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Crispy Chinese roast pork

Miss Needle Apr 3, 2008 11:53 AM

Hi. I ordered some crispy Chinese roast pork in Chinatown a few days ago for DH. This is the pork with the crispy skin as opposed to the BBQ one. The guy asked me lean or fatty. Nobody has asked me that before so I just said fatty. I got pork that was about 50 - 60% fat -- didn't look that appetizing and DH didn't really like it. What are you supposed to do with it? Do people really munch on chunks of fat or do you put it in other food where the fat kind of melts into the dish -- though I'm not sure how much of this fat will melt.

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  1. b
    Blueicus RE: Miss Needle Apr 3, 2008 12:07 PM

    Personally I feel that the lean is better, since even it will have a layer or two of fat in it. In my family's (and my) opinion the really fatty pieces are not the good pieces.

    1. z
      zfalcon RE: Miss Needle Apr 3, 2008 12:08 PM

      Yeah, you eat the fat. Of course, you generally only eat 1 or 2 pieces of that.

      You can also take the leftovers and use that to stir fry with snap peas or some other vegetable. It'll tend to melt down a bit and flavor everything nicely.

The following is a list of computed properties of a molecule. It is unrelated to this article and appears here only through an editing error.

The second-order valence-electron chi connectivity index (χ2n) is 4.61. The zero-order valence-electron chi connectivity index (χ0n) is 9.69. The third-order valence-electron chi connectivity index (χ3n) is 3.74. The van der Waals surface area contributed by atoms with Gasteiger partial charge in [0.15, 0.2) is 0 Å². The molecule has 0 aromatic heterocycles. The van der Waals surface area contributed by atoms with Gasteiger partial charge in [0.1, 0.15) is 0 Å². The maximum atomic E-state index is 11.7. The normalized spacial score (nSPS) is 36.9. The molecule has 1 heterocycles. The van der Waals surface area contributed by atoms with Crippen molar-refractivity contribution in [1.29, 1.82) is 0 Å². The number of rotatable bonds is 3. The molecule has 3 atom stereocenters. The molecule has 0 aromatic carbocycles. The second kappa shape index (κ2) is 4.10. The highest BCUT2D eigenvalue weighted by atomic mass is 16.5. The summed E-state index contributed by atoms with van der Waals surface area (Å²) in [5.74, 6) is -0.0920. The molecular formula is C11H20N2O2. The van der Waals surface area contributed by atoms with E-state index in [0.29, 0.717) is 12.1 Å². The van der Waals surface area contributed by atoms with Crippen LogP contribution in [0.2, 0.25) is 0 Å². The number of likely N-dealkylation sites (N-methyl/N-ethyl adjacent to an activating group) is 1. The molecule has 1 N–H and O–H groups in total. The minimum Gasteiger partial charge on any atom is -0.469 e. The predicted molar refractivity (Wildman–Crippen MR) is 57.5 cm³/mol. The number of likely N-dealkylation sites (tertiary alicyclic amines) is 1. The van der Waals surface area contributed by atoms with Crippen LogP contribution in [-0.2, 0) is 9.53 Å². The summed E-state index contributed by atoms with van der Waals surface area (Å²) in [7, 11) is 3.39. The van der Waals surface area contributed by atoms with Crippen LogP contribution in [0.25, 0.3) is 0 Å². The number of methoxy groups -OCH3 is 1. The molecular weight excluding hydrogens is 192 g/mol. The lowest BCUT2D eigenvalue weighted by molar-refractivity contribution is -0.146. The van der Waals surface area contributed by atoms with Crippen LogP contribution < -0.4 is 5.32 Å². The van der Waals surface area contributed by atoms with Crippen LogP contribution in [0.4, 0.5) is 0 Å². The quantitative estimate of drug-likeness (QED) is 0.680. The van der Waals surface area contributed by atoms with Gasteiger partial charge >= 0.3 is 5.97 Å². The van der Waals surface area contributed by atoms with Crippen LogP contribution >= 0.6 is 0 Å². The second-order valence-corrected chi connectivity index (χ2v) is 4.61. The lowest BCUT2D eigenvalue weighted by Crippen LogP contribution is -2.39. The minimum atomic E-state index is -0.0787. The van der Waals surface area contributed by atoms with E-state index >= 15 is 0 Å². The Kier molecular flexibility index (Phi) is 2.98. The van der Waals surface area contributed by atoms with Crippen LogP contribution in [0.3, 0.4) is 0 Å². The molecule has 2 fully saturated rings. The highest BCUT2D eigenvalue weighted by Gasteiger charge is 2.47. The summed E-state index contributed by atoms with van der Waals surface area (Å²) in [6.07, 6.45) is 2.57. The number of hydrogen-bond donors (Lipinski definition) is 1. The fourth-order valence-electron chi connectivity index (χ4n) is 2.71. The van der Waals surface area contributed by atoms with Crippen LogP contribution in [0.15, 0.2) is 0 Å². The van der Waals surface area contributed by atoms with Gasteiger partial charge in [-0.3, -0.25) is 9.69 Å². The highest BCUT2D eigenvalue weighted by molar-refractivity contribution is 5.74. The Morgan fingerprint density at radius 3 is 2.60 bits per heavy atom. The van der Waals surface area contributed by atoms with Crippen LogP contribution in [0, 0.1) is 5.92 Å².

Personally I ask for the ribs. There's more bone than some people like but the flavor is much better.

      1. ipsedixit RE: Miss Needle Apr 3, 2008 12:57 PM

        You eat the fat with the crispy skin, that's what it's there for.

        1. r
          ricepad RE: Miss Needle Apr 3, 2008 01:13 PM

          By all means, eat the fat, but it's better when it's still a bit warm.

          1 Reply
          1. re: ricepad
            Phaedrus RE: ricepad Apr 3, 2008 07:07 PM

            You obviously don't eat a pound of the stuff, but you eat it for the contrast in texture as well as the flavor of the burnt skin. This is similar to chicharrones in latin cooking and cracklin's in southern cooking.

          2. Miss Needle RE: Miss Needle Apr 4, 2008 10:05 AM

            Thanks for your responses. I cut a lot of the fat out (but definitely not the crispy part) and made fried rice with it for DH's lunch this morning. Luckily since there was so much fat on it, I didn't have to add any extra oil. I think I'll buy lean next time.

            1. t
              tarteaucitron RE: Miss Needle Apr 4, 2008 08:16 PM

              Next time, you can try asking for something like "half-half" or lean. I prefer the ribs too.

              13 Replies
              1. re: tarteaucitron
                Miss Needle RE: tarteaucitron Apr 4, 2008 08:33 PM

                I did indeed receive some ribs. Well, he asked. This was the first time I've been asked all of these questions. When I've ordered this in the past, they just gave me lean/no ribs. Perhaps it's because DH (who's Chinese) was right next to me.

                1. re: Miss Needle
                  KevinB RE: Miss Needle Apr 5, 2008 01:00 PM

                  If you have access to any Filipino groceries, see if you can find "Lechon salsa". This is not a tomato based salsa; instead, it's a cooked liver sauce which my Chinese wife's family always serves with any type of crispy skinned pig. Crispy skin, unctuous fat, and sharp salsa - great combo!

                  1. re: KevinB
                    pushslice RE: KevinB Apr 6, 2008 03:06 PM